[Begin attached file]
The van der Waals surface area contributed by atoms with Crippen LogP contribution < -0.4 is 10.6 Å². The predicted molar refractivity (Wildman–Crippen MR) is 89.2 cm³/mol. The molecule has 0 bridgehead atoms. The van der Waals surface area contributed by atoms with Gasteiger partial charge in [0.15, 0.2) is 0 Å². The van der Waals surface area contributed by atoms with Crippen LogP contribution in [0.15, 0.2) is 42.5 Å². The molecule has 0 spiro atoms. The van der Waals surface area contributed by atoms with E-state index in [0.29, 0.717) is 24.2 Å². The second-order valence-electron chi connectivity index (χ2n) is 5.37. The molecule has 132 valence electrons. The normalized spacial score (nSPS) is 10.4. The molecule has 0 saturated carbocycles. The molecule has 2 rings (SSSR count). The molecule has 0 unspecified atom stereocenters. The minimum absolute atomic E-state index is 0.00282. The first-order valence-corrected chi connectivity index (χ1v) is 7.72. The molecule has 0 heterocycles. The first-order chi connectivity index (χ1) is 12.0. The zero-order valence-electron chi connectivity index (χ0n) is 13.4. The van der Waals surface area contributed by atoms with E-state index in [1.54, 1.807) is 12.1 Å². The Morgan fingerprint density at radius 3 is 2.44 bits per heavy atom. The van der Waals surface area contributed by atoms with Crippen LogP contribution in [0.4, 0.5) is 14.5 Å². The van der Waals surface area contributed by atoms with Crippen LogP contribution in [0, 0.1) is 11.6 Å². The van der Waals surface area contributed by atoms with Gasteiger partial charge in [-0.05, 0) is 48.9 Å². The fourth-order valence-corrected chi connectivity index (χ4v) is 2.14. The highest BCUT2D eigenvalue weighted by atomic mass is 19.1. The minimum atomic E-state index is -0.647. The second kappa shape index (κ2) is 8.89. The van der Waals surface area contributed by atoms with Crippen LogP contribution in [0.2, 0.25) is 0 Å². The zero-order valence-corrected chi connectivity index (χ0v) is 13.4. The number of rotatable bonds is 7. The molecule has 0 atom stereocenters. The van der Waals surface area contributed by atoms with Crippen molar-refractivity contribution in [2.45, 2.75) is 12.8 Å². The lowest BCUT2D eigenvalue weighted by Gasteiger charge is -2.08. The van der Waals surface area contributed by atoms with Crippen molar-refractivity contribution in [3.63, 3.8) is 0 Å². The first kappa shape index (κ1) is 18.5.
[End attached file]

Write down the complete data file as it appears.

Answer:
The van der Waals surface area contributed by atoms with Crippen LogP contribution < -0.4 is 10.6 Å². The predicted molar refractivity (Wildman–Crippen MR) is 89.2 cm³/mol. The molecule has 0 bridgehead atoms. The van der Waals surface area contributed by atoms with Gasteiger partial charge in [0.15, 0.2) is 0 Å². The van der Waals surface area contributed by atoms with Crippen LogP contribution in [0.15, 0.2) is 42.5 Å². The molecule has 0 spiro atoms. The van der Waals surface area contributed by atoms with E-state index in [0.29, 0.717) is 24.2 Å². The second-order valence-electron chi connectivity index (χ2n) is 5.37. The molecule has 132 valence electrons. The normalized spacial score (nSPS) is 10.4. The molecule has 0 saturated carbocycles. The molecule has 2 rings (SSSR count). The molecule has 0 unspecified atom stereocenters. The minimum absolute atomic E-state index is 0.00282. The first-order valence-corrected chi connectivity index (χ1v) is 7.72. The molecule has 0 heterocycles. The first-order chi connectivity index (χ1) is 12.0. The zero-order valence-electron chi connectivity index (χ0n) is 13.4. The van der Waals surface area contributed by atoms with E-state index in [1.54, 1.807) is 12.1 Å². The Morgan fingerprint density at radius 3 is 2.44 bits per heavy atom. The van der Waals surface area contributed by atoms with Crippen LogP contribution in [0.4, 0.5) is 14.5 Å². The van der Waals surface area contributed by atoms with Crippen LogP contribution in [0, 0.1) is 11.6 Å². The van der Waals surface area contributed by atoms with Gasteiger partial charge in [-0.05, 0) is 48.9 Å². The fourth-order valence-corrected chi connectivity index (χ4v) is 2.14. The highest BCUT2D eigenvalue weighted by atomic mass is 19.1. The minimum atomic E-state index is -0.647. The second kappa shape index (κ2) is 8.89. The van der Waals surface area contributed by atoms with Crippen LogP contribution in [0.2, 0.25) is 0 Å². The zero-order valence-corrected chi connectivity index (χ0v) is 13.4. The number of rotatable bonds is 7. The molecule has 0 atom stereocenters. The van der Waals surface area contributed by atoms with Crippen molar-refractivity contribution in [2.45, 2.75) is 12.8 Å². The lowest BCUT2D eigenvalue weighted by Gasteiger charge is -2.08. The van der Waals surface area contributed by atoms with Crippen molar-refractivity contribution in [3.63, 3.8) is 0 Å². The first kappa shape index (κ1) is 18.5.